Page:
In the low-sulfate environmental metagenomes (FG-L and T-L), the lchA and srfAB biosurfactant genes were most present in the MAGs that were <80% estimated completeness (Fig. 3) and one highly complete (>80%) MAG that was taxonomically similar to Legionella (Supplementary Data 3). Legionella spp. have previously been shown to have the ability to produce biosurfactants that contain a lipid structure and had a similar environmental response as surfactin produced from Bacillus subtilis49. Lichenysin and surfactin are part of the surfactin operon family and contain four open reading frames that include lchA and srfAB. Much like surfactin, lichenysin is a low-molecular-weight anionic cyclic lipopeptide biosurfactant previously shown to be produced by Bacillus licheniformis isolates50. Previous research has also demonstrated lichenysins are capable of enhancing oil recovery and degrading naphthalene and crude oil50,51. Biosurfactants have been suggested as having a potentially important role in decreasing the hydrophobicity of the solid coal surface, allowing for cellular and/or protein interactions at the coal surface29. Both lichenysin and surfactin are nonribosomal peptides and therefore are less energy-intensive and could be ideal for oligotrophic conditions such as coal seams50,52,53. These results suggest biosurfactants are likely important in coal biogasification in low-sulfate environments and could facilitate the initial steps in hydrocarbon breakdown.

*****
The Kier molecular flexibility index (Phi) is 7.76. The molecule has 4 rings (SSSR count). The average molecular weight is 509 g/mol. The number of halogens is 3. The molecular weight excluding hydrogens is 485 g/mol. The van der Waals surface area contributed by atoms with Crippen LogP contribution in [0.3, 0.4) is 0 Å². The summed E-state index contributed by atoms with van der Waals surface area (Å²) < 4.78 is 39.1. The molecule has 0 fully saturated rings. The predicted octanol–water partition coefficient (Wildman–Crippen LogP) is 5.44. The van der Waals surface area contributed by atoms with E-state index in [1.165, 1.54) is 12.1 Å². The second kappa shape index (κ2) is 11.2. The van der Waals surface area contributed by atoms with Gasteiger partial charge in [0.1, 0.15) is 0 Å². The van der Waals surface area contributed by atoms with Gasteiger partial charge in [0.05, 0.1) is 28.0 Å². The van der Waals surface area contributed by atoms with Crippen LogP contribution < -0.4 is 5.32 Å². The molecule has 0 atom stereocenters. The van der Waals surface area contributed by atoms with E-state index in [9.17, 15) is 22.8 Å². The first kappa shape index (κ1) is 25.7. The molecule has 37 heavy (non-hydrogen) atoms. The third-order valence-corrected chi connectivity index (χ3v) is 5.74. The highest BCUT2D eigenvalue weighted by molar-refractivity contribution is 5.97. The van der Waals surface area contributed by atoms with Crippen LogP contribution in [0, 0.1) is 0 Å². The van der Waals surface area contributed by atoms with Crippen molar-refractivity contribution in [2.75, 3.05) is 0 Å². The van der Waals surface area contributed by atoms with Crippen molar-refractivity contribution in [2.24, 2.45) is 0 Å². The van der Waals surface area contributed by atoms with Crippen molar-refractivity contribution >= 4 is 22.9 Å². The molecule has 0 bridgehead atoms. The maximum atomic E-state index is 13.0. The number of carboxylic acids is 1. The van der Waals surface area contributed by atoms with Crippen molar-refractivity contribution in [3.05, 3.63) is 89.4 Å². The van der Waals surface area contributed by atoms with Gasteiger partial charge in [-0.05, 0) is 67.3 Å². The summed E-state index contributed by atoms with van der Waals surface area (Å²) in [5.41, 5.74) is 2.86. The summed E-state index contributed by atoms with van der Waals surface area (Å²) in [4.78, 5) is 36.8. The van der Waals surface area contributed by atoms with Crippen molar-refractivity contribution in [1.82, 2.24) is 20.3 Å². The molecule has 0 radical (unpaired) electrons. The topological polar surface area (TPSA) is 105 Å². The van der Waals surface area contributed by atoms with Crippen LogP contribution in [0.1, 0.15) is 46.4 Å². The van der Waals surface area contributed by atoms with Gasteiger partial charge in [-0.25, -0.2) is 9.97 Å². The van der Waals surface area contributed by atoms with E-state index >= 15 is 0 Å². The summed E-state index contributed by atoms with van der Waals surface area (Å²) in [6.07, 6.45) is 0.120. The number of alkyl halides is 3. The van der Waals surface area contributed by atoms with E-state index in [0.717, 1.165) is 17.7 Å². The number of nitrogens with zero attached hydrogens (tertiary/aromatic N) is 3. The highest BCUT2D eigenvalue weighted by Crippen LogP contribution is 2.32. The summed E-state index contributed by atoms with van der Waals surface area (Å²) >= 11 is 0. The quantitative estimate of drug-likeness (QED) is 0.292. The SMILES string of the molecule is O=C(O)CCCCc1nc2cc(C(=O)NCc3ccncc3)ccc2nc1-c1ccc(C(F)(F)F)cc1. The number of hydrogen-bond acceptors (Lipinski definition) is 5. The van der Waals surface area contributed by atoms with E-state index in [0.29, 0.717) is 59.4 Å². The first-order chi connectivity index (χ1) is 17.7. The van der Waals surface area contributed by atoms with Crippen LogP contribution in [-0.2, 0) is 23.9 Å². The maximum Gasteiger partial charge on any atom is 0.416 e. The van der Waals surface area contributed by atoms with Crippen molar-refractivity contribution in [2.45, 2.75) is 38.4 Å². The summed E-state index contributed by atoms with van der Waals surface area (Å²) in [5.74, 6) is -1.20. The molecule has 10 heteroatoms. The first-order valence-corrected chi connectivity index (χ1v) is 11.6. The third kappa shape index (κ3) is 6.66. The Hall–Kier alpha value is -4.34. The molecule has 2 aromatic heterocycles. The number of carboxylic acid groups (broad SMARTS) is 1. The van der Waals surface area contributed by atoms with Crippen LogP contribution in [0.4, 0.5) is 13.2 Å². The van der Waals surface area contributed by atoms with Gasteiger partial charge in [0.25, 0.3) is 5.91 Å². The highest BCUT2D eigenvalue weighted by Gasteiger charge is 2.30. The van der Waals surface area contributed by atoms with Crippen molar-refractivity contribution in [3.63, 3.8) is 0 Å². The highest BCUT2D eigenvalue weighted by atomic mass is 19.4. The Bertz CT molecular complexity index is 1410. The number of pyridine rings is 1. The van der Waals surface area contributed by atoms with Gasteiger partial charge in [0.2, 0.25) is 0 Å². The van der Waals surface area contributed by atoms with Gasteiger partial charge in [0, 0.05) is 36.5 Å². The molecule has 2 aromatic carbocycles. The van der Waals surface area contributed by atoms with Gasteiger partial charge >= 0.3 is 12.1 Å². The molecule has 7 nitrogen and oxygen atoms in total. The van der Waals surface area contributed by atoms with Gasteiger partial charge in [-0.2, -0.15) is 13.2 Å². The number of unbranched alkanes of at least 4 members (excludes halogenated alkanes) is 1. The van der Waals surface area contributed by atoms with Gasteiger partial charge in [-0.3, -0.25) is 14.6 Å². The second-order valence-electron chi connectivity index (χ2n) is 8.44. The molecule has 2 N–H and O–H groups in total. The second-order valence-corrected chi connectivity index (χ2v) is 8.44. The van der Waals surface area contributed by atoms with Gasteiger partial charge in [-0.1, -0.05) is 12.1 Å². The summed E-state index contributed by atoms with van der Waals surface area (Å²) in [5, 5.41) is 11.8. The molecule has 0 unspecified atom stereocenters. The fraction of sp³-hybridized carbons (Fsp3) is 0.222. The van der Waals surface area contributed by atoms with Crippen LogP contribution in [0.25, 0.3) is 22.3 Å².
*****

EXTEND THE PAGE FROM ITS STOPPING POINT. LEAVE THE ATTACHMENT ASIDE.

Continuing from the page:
The rhamnosyltransferase gene (rhlA) had the lowest gene abundance of any of the investigated biosurfactant-related genes. The greatest rhlA abundance was observed in the high-sulfate coal seam with little to no presence in the low-sulfate coal seams (Fig. 5, Supplementary Data 7). In addition, rhlA was not detected in the BONCAT + sample, although it was found in one MAG from the environmental shotgun metagenomes related to Pseudomonadaceae (Bin 302) (Figs. 35, Supplementary Data 4 and Supplementary Data 7). Rhamnolipid biosurfactants produced by Pseudomonas aeruginosa and Pseudomonas stutzeri have previously shown the ability to enhance anaerobic degradation of the PAHs, phenanthrene and pyrene54,55,56. Pseudomonas stutzeri, a model biosurfactant-producing organism, was detected in formation water originating from volatile bituminous coal in the Appalachian Basin coalbed and is suggested to play an important role in enhanced oil recovery55,56,57. The greater prevalence of lchA and srfAB suggests that rhamnolipids may not be the dominant biosurfactants in all coal environments as previously hypothesized from benchtop coal enrichment experiments54,55,56,57.